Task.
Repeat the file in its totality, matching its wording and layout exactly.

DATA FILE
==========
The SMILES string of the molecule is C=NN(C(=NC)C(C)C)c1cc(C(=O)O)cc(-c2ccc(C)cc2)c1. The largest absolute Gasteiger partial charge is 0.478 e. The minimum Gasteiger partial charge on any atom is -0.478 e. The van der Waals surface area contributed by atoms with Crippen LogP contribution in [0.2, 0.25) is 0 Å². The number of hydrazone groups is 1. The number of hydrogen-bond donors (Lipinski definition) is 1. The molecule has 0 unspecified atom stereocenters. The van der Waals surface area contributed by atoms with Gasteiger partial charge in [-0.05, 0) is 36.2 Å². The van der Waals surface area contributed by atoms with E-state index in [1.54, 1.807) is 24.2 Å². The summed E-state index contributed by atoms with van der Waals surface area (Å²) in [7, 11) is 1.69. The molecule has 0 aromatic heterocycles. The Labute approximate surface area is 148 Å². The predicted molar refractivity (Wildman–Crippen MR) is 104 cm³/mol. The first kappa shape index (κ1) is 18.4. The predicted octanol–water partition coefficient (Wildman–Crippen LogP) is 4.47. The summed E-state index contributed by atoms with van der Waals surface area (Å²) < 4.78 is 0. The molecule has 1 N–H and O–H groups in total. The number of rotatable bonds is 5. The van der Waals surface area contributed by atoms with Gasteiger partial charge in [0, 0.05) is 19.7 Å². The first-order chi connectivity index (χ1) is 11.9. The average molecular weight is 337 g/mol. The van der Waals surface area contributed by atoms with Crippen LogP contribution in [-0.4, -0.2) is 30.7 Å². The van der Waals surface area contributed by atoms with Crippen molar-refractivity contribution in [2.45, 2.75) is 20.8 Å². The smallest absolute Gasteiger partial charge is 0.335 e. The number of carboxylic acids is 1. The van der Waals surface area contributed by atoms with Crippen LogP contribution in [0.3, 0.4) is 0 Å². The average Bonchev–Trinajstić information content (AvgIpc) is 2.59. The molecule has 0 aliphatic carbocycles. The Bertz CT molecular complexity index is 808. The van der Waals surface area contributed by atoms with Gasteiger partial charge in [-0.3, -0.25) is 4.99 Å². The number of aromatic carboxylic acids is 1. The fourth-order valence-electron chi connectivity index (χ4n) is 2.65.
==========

The SMILES string of the molecule is C=NN(C(=NC)C(C)C)c1cc(C(=O)O)cc(-c2ccc(C)cc2)c1. The largest absolute Gasteiger partial charge is 0.478 e. The minimum Gasteiger partial charge on any atom is -0.478 e. The van der Waals surface area contributed by atoms with Crippen LogP contribution in [0.2, 0.25) is 0 Å². The number of hydrazone groups is 1. The number of hydrogen-bond donors (Lipinski definition) is 1. The molecule has 0 unspecified atom stereocenters. The van der Waals surface area contributed by atoms with Gasteiger partial charge in [-0.05, 0) is 36.2 Å². The van der Waals surface area contributed by atoms with E-state index in [1.54, 1.807) is 24.2 Å². The summed E-state index contributed by atoms with van der Waals surface area (Å²) in [7, 11) is 1.69. The molecule has 0 aromatic heterocycles. The Labute approximate surface area is 148 Å². The predicted molar refractivity (Wildman–Crippen MR) is 104 cm³/mol. The first kappa shape index (κ1) is 18.4. The predicted octanol–water partition coefficient (Wildman–Crippen LogP) is 4.47. The summed E-state index contributed by atoms with van der Waals surface area (Å²) < 4.78 is 0. The molecule has 1 N–H and O–H groups in total. The number of rotatable bonds is 5. The van der Waals surface area contributed by atoms with Gasteiger partial charge in [0, 0.05) is 19.7 Å². The first-order chi connectivity index (χ1) is 11.9. The average molecular weight is 337 g/mol. The van der Waals surface area contributed by atoms with Crippen LogP contribution in [-0.4, -0.2) is 30.7 Å². The van der Waals surface area contributed by atoms with Crippen molar-refractivity contribution in [2.45, 2.75) is 20.8 Å². The smallest absolute Gasteiger partial charge is 0.335 e. The number of carboxylic acids is 1. The van der Waals surface area contributed by atoms with Crippen LogP contribution in [0.3, 0.4) is 0 Å². The average Bonchev–Trinajstić information content (AvgIpc) is 2.59. The molecule has 0 aliphatic carbocycles. The Bertz CT molecular complexity index is 808. The van der Waals surface area contributed by atoms with Gasteiger partial charge in [-0.3, -0.25) is 4.99 Å². The number of aromatic carboxylic acids is 1. The fourth-order valence-electron chi connectivity index (χ4n) is 2.65.